New Bern-Craven County
Public Library

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About Our Mothers

[From: The Daily Journal, February 25, 1883]

We have been talking a long time about our fathers, and their acts would make a brilliant page in the history of any town, State or country. Now we want to say a word about our mothers.

In the “by-gone” we remember a lady that was accomplished in many ways—indeed in every way. In the saddle she was daring and graceful; if a little heavy she was lithe. In a boat she was not afraid of the broad waters of the Neuse. at the State Fairs her “Jersey Reds” would take the premium and her lace work and Afghans excelled—work of her own hands. We recollect another little boy and ourself were once sailing kites—we were near her residence, and, in fact, right by her boat house. She came on the wharf and brought us caramels in a cornucopia, made with white paper. Next to boarding school girls, boys love caramels, thus we enjoyed them, and remember them until this day. She was fond, too, of flowers. We can still recollect her lovely waiters of flowers, so tastefully arranged, sent to her neighbors. She could also paint. We have the evidence of her work—a beautiful painting of a water lily before me. We, on one occasion, sent her at Easter-time, a water lily, which was represented in oil and returned to us on satin—a painting we esteem. Our object is now to let our daughters know what their mothers could do and they, too, should, as we have before stated to our sons, improve the family inheritance. Each one should try to excel those who lived before them. After this prelude the music may not be misunderstood. Hear it.

To Mrs. C.E.S.
Now let the pretty Warren seek
The rippling Neuse and glassy creek,
The emerald marsh with fragrant air
From water-lily and jasmine there;
The clinging pea with ruby flower,
There nestles in its lonely bower;
The iris, too, like azure skies,
Peeps from the grass with golden eyes;
The cat tail, now, with dark brown hue,
Stands before us in the view—
Away, away, on the shimmering tide,
The pretty Warren so smoothly glide,
Through the bonnets makes her way,
Sprinkling them with silvery spray.
As on the shore her owner trips,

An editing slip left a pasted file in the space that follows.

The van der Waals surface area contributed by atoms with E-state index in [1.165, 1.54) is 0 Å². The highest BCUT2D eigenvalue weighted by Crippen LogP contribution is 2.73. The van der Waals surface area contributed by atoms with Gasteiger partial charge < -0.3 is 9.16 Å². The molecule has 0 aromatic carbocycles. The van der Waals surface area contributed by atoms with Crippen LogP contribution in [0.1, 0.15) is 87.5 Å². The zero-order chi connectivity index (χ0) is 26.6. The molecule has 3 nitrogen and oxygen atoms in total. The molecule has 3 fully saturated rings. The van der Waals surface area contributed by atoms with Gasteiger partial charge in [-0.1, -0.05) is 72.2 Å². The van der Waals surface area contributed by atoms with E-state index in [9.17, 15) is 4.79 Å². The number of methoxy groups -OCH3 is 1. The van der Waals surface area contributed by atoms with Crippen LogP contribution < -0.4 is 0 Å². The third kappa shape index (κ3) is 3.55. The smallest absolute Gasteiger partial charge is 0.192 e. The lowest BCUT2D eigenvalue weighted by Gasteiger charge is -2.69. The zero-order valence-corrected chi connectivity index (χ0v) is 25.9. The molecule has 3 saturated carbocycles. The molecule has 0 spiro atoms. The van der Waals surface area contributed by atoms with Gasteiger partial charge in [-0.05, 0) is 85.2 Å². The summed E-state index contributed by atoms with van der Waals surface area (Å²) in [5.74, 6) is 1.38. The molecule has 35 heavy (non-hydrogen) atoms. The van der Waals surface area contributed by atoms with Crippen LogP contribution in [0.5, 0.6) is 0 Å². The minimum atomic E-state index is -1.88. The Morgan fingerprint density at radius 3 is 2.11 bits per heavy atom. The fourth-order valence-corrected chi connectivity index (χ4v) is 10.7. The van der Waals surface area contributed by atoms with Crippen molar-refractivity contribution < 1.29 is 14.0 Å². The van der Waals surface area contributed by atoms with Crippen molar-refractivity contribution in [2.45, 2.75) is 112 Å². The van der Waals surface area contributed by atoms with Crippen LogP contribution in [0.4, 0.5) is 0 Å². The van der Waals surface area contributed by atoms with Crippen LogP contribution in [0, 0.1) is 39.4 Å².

With grace the feathery oar she dips,
In flowery May and balmy Spring,
When robins bite and blackbirds sing;
When noisy martins soar so high,
And twittering swallows are darting by;
Now let us see the Warren rest
On mill pond creek or stir its breast,
While dainty fingers place the worm
On the hook—it can but squirm;
Cast the line; we hear the cry—
“A bite;” “skeeter?” “yellow fly?”
Watch the cork, a moment wait,
Some luckless fish will seize the bait;
The limber pole, see now ‘tis crooked—
The golden robin’s securely hooked;
It pulls and jerks in deadly strife
To free itself and save its life,
Till safely floundering in the boat
With outspread fins and glittering coat.
‘Tis even so with luckless men
When caught by women now and then;
They pull and run and splash the water—
How foolish when they ‘hadn’t oughter.’
The steel is hard, the cord is strong,
They might as well just come along,
And like the robin, too, be told
All that glistens is not gold—
That men and fish were made to catch,
As sure as eggs were made to hatch—
That men and fish oft make a stew
Is a fact ‘twixt I and you;
Unfair it is to hide the hook
With worms or smiles or charming look;
Yet if so foolish to risk the bite,
We say again, hold them tight.
But we must take another tack
And get the pretty Warren back;
The western sky is all aglow
With gold and purple—the sun is low;
Fast away from marsh and willow,
On the Neuse we meet the billow,
The Warren still so tight and sound
Is fleet as deer before the hound—
As graceful as the floating gull—
Such pretty lines, such perfect hull;
“Up,” we hear the cry, “the oar,”
Again we have reached the Newbern shore.
The fish must be cook’d, ‘tis true,
I leave that to your cook and you.
I help’d to catch ‘em, what more could I do
Than to beg to eat one or two—
Than to beg to eat one or two.

Return to The Writings of John D. Whitford